Welcome back, folks. It’s been a while, no?
Following an extended absence of your humble Threat Thursday writer (and by expansion, your weekly Threat Thursday fix), our cyber security bulletin returns!
It’s a glass half-full kind of week this week, with Android users staring down a nasty new ransomware craze and hackers brazenly selling access to our personal networks. Yet there’s also been a wealth of security updates for some of our most popular software, not to mention a takedown of one of the internet’s nastiest botnets.
For Android Users, Home is Where the Harm is
Android users are under threat from a new strain of the long-running MalLocker.B ransomware.
Discovered by Microsoft using their Defender for Endpoint software, this offshoot can avoid known security solutions and deliver Ransomware to compromised devices. It then delivers the ransom note to users upon receiving a call notification, or simply upon pressing the ‘Home’ button on their device. Those buttonless iPhone users must be feeling pretty smug right now.
In a particularly nasty twist, the ransomware doesn’t only restrict access to files, but instead locks the device entirely, with only a screen of presumably threatening language written in Russian. If you love reading about the latest malware with a side-order of technical jiggery-pokery, Microsoft’s full ransomware report is available here.
As is common for Android malware, MalLocker.B is mostly delivered via cracked applications from dodgy sites, often masquerading as more reputable software. As always, only rely on trusted avenues and trusted developers – as even the Google Play store isn’t averse to some wrong ‘uns now and then.
Hackers Put an Entrance Fee on our Sensitive Network Access
It’s not just passwords, logins and card details that are available on the Darknet. Business-minded hackers are now performing the tricky step of compromising network entry points – one of the earliest steps in a successful hack – and then selling that access to interested parties online. According to research by Accenture's Cyber Threat Intelligence (CTI) team, gatekeepers can sell the details of these compromised networks to any interested parties, with prices ranging from $300 to $10,000.
Ransomware-as-a-service continues to be a hot seller on underground forums and the Dark Web, but it’s far from the only illicit service available there. Hand-in-hand with compromised network sales, it’s one heck of a destructive force. The concern now, according to CTI, is that by moving in the same circles as Sodinokibi, Lockbit, Maze and other big-name nasties, the cybercrime landscape will continue to thrive.
Naturally, if you’re concerned about your company’s network security, now might be the perfect time for an assessment of your defences.
Trickbot Botnet Crippled by… a Copyright Claim
In more cheerful news, a collaboration of major IT and cyber security experts has disrupted the efforts of recurring Threat Thursday villain, Trickbot.
Targeting the malware’s colossal botnet operation and effectively halting the spread of its malicious payload, the joint venture saw such industry luminaries as Microsoft, ESET, Black Lotus Labs, NTT, Symantec, and the catchily titled Financial Services Information Sharing and Analysis Centre team up and take the botnet down.
Authorising the whole operation was US District Court for the Eastern District of Virginia, who granted a court order to Microsoft. The tech giant adopted a cunning application of copyright law to convince the Court into granting this application, even as the US government wound up its own attempts on the botnet earlier this month. The company argued that, because Trickbot was utilising Microsoft code, they reserved the right to seize the illicit assets. Shrewd move, guys.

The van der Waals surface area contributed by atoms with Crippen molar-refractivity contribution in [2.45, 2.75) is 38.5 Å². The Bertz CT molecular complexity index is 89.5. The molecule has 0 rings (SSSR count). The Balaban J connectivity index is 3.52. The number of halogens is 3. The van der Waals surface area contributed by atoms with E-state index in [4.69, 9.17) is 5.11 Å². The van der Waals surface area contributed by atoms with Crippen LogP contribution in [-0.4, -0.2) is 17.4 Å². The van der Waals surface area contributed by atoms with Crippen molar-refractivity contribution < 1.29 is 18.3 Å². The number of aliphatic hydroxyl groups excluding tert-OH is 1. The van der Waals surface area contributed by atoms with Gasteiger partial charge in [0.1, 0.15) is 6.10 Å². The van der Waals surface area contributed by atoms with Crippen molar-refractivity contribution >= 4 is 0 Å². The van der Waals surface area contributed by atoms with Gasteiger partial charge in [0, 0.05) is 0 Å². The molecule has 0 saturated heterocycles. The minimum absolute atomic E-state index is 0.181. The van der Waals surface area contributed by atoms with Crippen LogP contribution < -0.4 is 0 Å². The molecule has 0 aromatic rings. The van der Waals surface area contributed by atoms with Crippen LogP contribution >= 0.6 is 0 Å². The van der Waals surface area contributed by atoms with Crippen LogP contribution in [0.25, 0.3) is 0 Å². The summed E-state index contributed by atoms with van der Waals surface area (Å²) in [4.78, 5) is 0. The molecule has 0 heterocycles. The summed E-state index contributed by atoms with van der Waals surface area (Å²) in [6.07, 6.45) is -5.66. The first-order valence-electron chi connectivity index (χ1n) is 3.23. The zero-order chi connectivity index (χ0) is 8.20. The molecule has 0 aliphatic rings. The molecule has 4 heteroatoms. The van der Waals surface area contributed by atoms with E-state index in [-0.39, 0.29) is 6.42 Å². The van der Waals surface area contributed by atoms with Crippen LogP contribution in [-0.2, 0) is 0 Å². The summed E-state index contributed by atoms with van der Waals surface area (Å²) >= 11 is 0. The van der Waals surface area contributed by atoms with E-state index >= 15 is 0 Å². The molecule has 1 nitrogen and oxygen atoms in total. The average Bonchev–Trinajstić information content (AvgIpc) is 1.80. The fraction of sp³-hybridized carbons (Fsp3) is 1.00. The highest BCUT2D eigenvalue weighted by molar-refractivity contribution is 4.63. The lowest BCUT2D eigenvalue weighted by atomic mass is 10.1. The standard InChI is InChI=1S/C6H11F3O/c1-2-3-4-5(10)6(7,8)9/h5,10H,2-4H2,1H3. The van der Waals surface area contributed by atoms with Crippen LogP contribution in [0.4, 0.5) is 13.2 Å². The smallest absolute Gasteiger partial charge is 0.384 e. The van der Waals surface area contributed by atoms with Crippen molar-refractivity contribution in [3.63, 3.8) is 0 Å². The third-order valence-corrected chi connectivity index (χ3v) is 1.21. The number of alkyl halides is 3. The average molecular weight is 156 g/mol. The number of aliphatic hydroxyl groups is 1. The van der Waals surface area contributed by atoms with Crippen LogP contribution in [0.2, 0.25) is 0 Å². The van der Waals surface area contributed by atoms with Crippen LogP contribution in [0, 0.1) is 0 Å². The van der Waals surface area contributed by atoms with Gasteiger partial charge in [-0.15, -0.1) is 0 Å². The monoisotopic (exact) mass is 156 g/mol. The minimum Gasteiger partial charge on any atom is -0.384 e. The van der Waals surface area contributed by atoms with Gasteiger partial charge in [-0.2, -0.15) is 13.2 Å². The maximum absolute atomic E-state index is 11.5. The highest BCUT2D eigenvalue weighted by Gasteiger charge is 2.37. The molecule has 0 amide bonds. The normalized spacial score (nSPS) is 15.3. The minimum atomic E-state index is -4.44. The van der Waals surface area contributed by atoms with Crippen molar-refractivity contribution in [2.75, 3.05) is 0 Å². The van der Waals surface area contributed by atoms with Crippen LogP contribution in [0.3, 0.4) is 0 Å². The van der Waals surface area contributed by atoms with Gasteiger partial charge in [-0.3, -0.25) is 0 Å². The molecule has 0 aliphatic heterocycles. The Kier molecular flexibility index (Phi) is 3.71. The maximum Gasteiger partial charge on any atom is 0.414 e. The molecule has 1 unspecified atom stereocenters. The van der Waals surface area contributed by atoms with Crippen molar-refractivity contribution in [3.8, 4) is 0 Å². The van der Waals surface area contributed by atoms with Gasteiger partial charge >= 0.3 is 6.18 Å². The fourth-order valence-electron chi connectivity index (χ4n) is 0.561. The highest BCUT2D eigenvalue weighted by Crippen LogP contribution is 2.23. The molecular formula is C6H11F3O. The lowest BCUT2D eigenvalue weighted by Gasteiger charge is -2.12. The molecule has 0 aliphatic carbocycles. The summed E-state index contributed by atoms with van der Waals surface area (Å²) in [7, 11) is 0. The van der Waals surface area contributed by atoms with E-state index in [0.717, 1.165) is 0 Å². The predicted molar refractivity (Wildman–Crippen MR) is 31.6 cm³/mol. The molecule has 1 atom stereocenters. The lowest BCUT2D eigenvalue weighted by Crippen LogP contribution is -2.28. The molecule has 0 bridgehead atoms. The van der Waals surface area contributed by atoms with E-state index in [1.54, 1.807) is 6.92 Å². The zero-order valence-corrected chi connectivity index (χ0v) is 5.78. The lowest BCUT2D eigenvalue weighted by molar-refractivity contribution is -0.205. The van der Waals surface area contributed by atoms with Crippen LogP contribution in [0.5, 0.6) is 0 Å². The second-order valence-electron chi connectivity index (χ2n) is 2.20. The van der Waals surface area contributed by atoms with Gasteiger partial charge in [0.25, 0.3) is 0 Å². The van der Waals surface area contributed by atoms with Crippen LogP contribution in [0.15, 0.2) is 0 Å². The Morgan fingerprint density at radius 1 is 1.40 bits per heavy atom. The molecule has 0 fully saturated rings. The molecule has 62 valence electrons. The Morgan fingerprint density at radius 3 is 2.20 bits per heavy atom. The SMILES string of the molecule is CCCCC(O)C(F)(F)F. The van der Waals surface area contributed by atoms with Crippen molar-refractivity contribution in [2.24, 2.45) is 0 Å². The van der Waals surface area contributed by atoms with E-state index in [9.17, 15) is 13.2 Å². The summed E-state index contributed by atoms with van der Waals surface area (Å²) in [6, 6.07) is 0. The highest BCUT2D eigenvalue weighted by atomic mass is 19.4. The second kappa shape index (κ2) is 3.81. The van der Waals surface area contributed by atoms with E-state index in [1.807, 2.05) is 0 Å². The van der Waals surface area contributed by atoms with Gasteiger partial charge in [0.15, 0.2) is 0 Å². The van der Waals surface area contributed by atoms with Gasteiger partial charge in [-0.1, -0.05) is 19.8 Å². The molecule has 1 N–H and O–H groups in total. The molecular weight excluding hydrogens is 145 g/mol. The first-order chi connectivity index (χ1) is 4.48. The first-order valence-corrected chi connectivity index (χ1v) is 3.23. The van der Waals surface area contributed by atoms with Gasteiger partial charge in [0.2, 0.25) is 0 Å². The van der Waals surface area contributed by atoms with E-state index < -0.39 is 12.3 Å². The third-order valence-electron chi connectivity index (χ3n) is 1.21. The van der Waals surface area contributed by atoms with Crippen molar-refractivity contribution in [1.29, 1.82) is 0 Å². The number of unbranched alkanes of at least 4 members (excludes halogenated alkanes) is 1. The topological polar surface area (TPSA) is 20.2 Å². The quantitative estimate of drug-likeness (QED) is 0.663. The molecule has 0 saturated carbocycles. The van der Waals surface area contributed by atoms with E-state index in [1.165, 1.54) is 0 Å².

The court order was obtained on Monday this week, and as early as Tuesday, Microsoft had reported that they had “…now cut off key infrastructure so those operating Trickbot will no longer be able to initiate new infections or activate ransomware already dropped into computer systems”. You can read their full statement here.
As a cigar-chomping, silver-haired hero from the 80’s once said: I love it when a plan comes together.
And Finally, Your Software Updates for the Week Include…
…High-severity vulnerability patches for Cisco’s Identity Services Engine, Video Surveillance 8000 series and Webex Conferencing System. Each of these products suffered their own unique high-severity vulnerability, while multiple medium-level vulnerabilities were also patched across the software range.
High and Critical Severity fixes were fixed in Android’s latest OS update, which resolved Remote Code Execution vulnerabilities in Android versions 8.0, 8.1, 9, 10 and 11, among other medium-severity flaws.
Microsoft’s monthly patch Tuesday covered 87 vulnerabilities, 11 of them critical, and covered a range of software including the Windows operating system, Microsoft Office, Azure Functions and Microsoft Dynamics. The full patch notes are available here.
Chrome version 86 was launched earlier this week and should now be available across all major mobile and desktop operating platforms. Featuring 35 fixes, 7 of which resolve critical-severity vulnerabilities, this new version of the Chrome browser now has several password protection features for the iOS and Android variants.
Finally, Apple concluded a rigorous bug-hunting exercise with the help of ethical hacking experts. 54 vulnerabilities, 11 of them critical, were fixed following the hard work of the hacking team. The flaws were present across numerous iOS functions and applications, with the update available across devices now.
You know the drill – keep your systems protected and apply those updates as soon as possible.
Ah, it’s good to be back. We’ll return the same time next week with more of the latest cyber security news.
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